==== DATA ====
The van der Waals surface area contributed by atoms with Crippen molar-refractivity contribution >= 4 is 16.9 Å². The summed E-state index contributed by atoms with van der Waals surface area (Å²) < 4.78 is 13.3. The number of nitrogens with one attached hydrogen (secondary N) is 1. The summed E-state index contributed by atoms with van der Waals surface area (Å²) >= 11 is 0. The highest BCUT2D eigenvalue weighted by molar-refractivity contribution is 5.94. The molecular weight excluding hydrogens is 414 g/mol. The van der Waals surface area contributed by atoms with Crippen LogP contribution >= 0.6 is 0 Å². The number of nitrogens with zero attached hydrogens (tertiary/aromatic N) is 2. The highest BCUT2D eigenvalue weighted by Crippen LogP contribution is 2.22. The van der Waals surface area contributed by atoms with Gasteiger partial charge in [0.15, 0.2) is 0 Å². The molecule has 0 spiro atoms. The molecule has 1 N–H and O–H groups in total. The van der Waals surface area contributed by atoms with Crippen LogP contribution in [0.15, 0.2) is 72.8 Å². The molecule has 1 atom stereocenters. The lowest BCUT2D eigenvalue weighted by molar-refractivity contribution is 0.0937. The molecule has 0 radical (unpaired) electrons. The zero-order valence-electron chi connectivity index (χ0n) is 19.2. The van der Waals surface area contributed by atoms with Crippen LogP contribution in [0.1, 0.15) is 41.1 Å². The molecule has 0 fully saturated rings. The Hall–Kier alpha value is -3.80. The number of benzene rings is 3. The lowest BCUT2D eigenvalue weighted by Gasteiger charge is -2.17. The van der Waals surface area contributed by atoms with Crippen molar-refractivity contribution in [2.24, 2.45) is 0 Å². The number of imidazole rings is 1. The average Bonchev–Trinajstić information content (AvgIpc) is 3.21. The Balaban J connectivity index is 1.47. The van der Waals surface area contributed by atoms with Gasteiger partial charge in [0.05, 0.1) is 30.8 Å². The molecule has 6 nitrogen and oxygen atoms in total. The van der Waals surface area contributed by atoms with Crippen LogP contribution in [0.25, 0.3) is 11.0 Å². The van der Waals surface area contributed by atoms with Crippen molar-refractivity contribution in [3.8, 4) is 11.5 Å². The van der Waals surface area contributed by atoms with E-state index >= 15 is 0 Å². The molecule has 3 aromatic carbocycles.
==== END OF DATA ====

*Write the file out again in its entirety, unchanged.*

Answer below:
The van der Waals surface area contributed by atoms with Crippen molar-refractivity contribution >= 4 is 16.9 Å². The summed E-state index contributed by atoms with van der Waals surface area (Å²) < 4.78 is 13.3. The number of nitrogens with one attached hydrogen (secondary N) is 1. The summed E-state index contributed by atoms with van der Waals surface area (Å²) >= 11 is 0. The highest BCUT2D eigenvalue weighted by molar-refractivity contribution is 5.94. The molecular weight excluding hydrogens is 414 g/mol. The van der Waals surface area contributed by atoms with Crippen LogP contribution >= 0.6 is 0 Å². The number of nitrogens with zero attached hydrogens (tertiary/aromatic N) is 2. The highest BCUT2D eigenvalue weighted by Crippen LogP contribution is 2.22. The van der Waals surface area contributed by atoms with Gasteiger partial charge in [0.15, 0.2) is 0 Å². The molecule has 0 spiro atoms. The molecule has 1 N–H and O–H groups in total. The van der Waals surface area contributed by atoms with Crippen LogP contribution in [0.15, 0.2) is 72.8 Å². The molecule has 1 atom stereocenters. The lowest BCUT2D eigenvalue weighted by molar-refractivity contribution is 0.0937. The molecule has 0 radical (unpaired) electrons. The zero-order valence-electron chi connectivity index (χ0n) is 19.2. The van der Waals surface area contributed by atoms with Crippen LogP contribution in [0.1, 0.15) is 41.1 Å². The molecule has 0 fully saturated rings. The Hall–Kier alpha value is -3.80. The number of benzene rings is 3. The lowest BCUT2D eigenvalue weighted by Gasteiger charge is -2.17. The van der Waals surface area contributed by atoms with Crippen molar-refractivity contribution in [2.24, 2.45) is 0 Å². The number of imidazole rings is 1. The average Bonchev–Trinajstić information content (AvgIpc) is 3.21. The Balaban J connectivity index is 1.47. The van der Waals surface area contributed by atoms with Gasteiger partial charge in [0.05, 0.1) is 30.8 Å². The molecule has 6 nitrogen and oxygen atoms in total. The van der Waals surface area contributed by atoms with Crippen LogP contribution in [0.25, 0.3) is 11.0 Å². The van der Waals surface area contributed by atoms with Crippen molar-refractivity contribution in [3.8, 4) is 11.5 Å². The van der Waals surface area contributed by atoms with E-state index >= 15 is 0 Å². The molecule has 3 aromatic carbocycles.